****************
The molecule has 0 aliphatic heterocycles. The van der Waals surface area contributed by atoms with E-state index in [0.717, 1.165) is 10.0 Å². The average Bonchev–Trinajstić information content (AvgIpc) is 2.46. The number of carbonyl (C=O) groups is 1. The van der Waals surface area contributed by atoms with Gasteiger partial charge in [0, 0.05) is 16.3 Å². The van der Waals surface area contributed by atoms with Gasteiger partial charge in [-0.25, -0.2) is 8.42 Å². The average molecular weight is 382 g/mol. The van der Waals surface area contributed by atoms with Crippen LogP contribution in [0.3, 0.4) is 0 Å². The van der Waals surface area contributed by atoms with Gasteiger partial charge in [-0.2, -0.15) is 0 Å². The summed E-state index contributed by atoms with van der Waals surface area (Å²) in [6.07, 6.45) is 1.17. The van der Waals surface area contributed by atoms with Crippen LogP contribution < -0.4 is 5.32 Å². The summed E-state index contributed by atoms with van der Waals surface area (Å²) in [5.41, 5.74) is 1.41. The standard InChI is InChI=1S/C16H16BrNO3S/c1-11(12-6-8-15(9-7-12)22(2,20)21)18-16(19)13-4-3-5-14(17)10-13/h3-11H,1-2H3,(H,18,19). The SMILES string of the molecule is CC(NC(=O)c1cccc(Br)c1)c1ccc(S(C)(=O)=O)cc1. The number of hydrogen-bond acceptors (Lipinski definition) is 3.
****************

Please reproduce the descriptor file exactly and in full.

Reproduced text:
The molecule has 0 aliphatic heterocycles. The van der Waals surface area contributed by atoms with E-state index in [0.717, 1.165) is 10.0 Å². The average Bonchev–Trinajstić information content (AvgIpc) is 2.46. The number of carbonyl (C=O) groups is 1. The van der Waals surface area contributed by atoms with Gasteiger partial charge in [0, 0.05) is 16.3 Å². The van der Waals surface area contributed by atoms with Gasteiger partial charge in [-0.25, -0.2) is 8.42 Å². The average molecular weight is 382 g/mol. The van der Waals surface area contributed by atoms with Crippen LogP contribution in [0.3, 0.4) is 0 Å². The van der Waals surface area contributed by atoms with Gasteiger partial charge in [-0.2, -0.15) is 0 Å². The summed E-state index contributed by atoms with van der Waals surface area (Å²) in [6.07, 6.45) is 1.17. The van der Waals surface area contributed by atoms with Crippen LogP contribution < -0.4 is 5.32 Å². The summed E-state index contributed by atoms with van der Waals surface area (Å²) in [5.41, 5.74) is 1.41. The standard InChI is InChI=1S/C16H16BrNO3S/c1-11(12-6-8-15(9-7-12)22(2,20)21)18-16(19)13-4-3-5-14(17)10-13/h3-11H,1-2H3,(H,18,19). The SMILES string of the molecule is CC(NC(=O)c1cccc(Br)c1)c1ccc(S(C)(=O)=O)cc1. The number of hydrogen-bond acceptors (Lipinski definition) is 3.